Until recently, it was easy to dismiss augmented reality as at best a luxury add-on to cellphones, at worst a gimmicky marketing stunt. From Pokémon Go to Android’s AR face filters to Snapchat’s Lens Studio, AR applications could be (literally and figuratively) game-changing, but at their core, they were about fun, not fundamentally changing business models.

But while that dismissive view of AR may apply to some of its more headline-grabbing applications, something more significant is afoot in the burgeoning space. The latest evidence: Longtime Apple executive Frank Casanova has been named the company’s first senior director of worldwide product marketing for augmented reality, signaling the tech giant’s commitment to making its mark in AR.

The augmentation race

Apple is hardly alone. Google is experimenting with an AR feature for Google Maps that would enable users to follow directions from their smartphones’ cameras in real time. Additionally, following its recent $72 million acquisition of the AR startup Blue Vision Labs, Lyft is harnessing AR for a feature that will enable drivers and passengers to highlight each other’s location using their real-world points of view.

While these developments signal growing interest in AR applications that go beyond tricked-out Snapchat filters, Apple’s creation of a new position dedicated to AR marks an even more significant shift toward a new reality in which AR becomes a core part of tech giants’ businesses. Casanova’s appointment, then, sets a benchmark for the industry as it continues its concentrated efforts to bring AR into the real world, including industrial and commercial applications.

Indeed, AR’s immense potential has already been demonstrated in a wide range of use cases, from public safety to broadcast to infrastructure. As AR developers train their sights on industrial and commercial consumers, the technology’s benefits will be even more widely distributed, with companies on the leading edge poised to reap the biggest gains.

AR’s potential

AR’s search-and-rescue applications underscore the technology’s literally life-saving promise. Emergency services organizations have utilized AR for my company, Edgybees, to overlay vital information — street names, individuals’ locations, and other relevant data — during natural disasters like Hurricanes Irma and Florence. First responders in the field are also beginning to utilize AR glasses to see blueprints of buildings to assist in forming faster rescue plans.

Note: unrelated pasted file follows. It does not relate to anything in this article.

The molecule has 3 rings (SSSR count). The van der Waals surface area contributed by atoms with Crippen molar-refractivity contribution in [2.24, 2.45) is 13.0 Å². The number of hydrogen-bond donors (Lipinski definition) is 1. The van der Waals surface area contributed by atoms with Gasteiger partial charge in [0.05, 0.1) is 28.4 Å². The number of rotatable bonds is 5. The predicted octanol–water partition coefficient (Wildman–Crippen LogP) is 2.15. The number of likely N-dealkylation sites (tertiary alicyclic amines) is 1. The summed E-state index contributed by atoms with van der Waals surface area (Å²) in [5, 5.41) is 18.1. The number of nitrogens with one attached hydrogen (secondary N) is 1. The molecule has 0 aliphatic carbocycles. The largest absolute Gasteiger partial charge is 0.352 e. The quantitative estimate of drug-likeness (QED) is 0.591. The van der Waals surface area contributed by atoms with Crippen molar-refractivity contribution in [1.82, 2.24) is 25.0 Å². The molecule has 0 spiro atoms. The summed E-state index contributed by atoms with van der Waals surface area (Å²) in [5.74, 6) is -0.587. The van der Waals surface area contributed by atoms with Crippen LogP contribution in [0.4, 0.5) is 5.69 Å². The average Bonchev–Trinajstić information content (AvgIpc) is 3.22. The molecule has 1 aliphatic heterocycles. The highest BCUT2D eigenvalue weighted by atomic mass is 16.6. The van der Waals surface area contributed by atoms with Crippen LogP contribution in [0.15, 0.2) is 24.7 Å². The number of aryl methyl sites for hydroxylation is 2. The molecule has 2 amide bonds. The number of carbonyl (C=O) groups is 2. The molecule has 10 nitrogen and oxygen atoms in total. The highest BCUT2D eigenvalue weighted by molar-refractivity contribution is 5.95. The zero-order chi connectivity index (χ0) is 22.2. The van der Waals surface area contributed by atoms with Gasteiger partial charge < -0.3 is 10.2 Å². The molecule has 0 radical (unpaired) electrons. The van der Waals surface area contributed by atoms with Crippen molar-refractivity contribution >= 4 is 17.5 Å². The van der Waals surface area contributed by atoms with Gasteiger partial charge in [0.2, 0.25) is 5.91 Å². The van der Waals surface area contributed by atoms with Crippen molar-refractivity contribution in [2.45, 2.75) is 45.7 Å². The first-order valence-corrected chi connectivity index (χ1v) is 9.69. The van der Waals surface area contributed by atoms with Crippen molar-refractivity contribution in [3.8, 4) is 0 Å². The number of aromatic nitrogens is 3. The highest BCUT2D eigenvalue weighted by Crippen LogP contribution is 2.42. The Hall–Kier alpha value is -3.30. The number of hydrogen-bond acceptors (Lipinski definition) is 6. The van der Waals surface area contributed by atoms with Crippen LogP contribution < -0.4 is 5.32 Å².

In less dire — but decidedly more enjoyable — situations, AR offers significant broadcast enhancements. During the most recent Super Bowl, CBS Sports used AR technology to offer viewers in-depth insight into plays on the field, and golf fans watching the PGA Tour had access to an app that offered a 3D look at action on the green. Demonstrating that AR’s broadcast potential extends far beyond the world of sports, the Weather Channel has augmented its coverage of hurricanes and wildfires with immersive displays during on-air reports showing hurricane paths and the dynamics by which wildfires start and spread.

Even heavy industry is claiming a slice of the expanding AR pie. Case in point: Caterpillar is using the technology for both sales and services. The company’s Liveshare tool uses AR-based live video to enable technicians to collaborate with users for an entirely new level of customer support, enabling more efficient purchase and troubleshooting processes.

Where do we go?

What does AR’s rise mean for industry and society? If Apple shows serious commitment to its emerging AR operations and follows through on its mission of establishing a department dedicated to the technology, there’s a good chance that AR could become as ubiquitous as the iPhone itself. Given AR’s diverse range of benefits, that’s a prospect worth embracing.

As AR is refined and becomes increasingly prominent, more players will want a bite of the apple. Those focusing on AR’s real-world benefits — as opposed to, say, building a better Pokémon Go — will be best positioned to capitalize on the growing AR market, which forecasters say will reach $61.4 billion by 2023 as demand surges from health care to public safety to retail and ecommerce.

When harnessed for the public good and the needs of today’s enterprises, not simply frivolous enhancements to the gaming world, AR has the potential to usher in transformative progress — driving better decisions, making people and processes more efficient, enhancing safety, and augmenting the experiences of our lives.

Adam Kaplan is cofounder and CEO of Edgybees, the world leader in visual intelligence technology. Its software platform enhances drone video footage to provide customers across various industries the ability to understand any complex scene instantly.